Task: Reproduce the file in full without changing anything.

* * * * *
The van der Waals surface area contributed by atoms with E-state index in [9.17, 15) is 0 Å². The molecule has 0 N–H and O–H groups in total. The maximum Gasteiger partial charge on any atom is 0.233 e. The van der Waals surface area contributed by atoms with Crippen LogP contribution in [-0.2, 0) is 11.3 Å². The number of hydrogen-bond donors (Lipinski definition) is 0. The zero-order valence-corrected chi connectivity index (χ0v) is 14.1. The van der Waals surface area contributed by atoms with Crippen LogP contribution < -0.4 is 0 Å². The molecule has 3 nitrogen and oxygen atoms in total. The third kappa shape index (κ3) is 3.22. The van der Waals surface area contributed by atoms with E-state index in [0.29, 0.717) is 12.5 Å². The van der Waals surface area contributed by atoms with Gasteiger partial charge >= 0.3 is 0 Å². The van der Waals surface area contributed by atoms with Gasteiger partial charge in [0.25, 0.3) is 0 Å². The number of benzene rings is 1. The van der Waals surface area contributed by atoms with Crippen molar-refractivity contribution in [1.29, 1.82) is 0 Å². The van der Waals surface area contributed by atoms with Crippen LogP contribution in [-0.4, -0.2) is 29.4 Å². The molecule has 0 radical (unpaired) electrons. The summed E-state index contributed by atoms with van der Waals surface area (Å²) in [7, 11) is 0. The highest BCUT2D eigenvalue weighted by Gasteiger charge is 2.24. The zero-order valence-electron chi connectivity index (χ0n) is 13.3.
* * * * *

The van der Waals surface area contributed by atoms with E-state index in [9.17, 15) is 0 Å². The molecule has 0 N–H and O–H groups in total. The maximum Gasteiger partial charge on any atom is 0.233 e. The van der Waals surface area contributed by atoms with Crippen LogP contribution in [-0.2, 0) is 11.3 Å². The number of hydrogen-bond donors (Lipinski definition) is 0. The zero-order valence-corrected chi connectivity index (χ0v) is 14.1. The van der Waals surface area contributed by atoms with Crippen LogP contribution < -0.4 is 0 Å². The molecule has 3 nitrogen and oxygen atoms in total. The third kappa shape index (κ3) is 3.22. The van der Waals surface area contributed by atoms with E-state index in [0.29, 0.717) is 12.5 Å². The van der Waals surface area contributed by atoms with Gasteiger partial charge >= 0.3 is 0 Å². The van der Waals surface area contributed by atoms with Gasteiger partial charge in [0.25, 0.3) is 0 Å². The number of benzene rings is 1. The van der Waals surface area contributed by atoms with Crippen molar-refractivity contribution in [1.29, 1.82) is 0 Å². The van der Waals surface area contributed by atoms with Crippen LogP contribution in [-0.4, -0.2) is 29.4 Å². The molecule has 0 radical (unpaired) electrons. The summed E-state index contributed by atoms with van der Waals surface area (Å²) in [7, 11) is 0. The highest BCUT2D eigenvalue weighted by Gasteiger charge is 2.24. The zero-order valence-electron chi connectivity index (χ0n) is 13.3.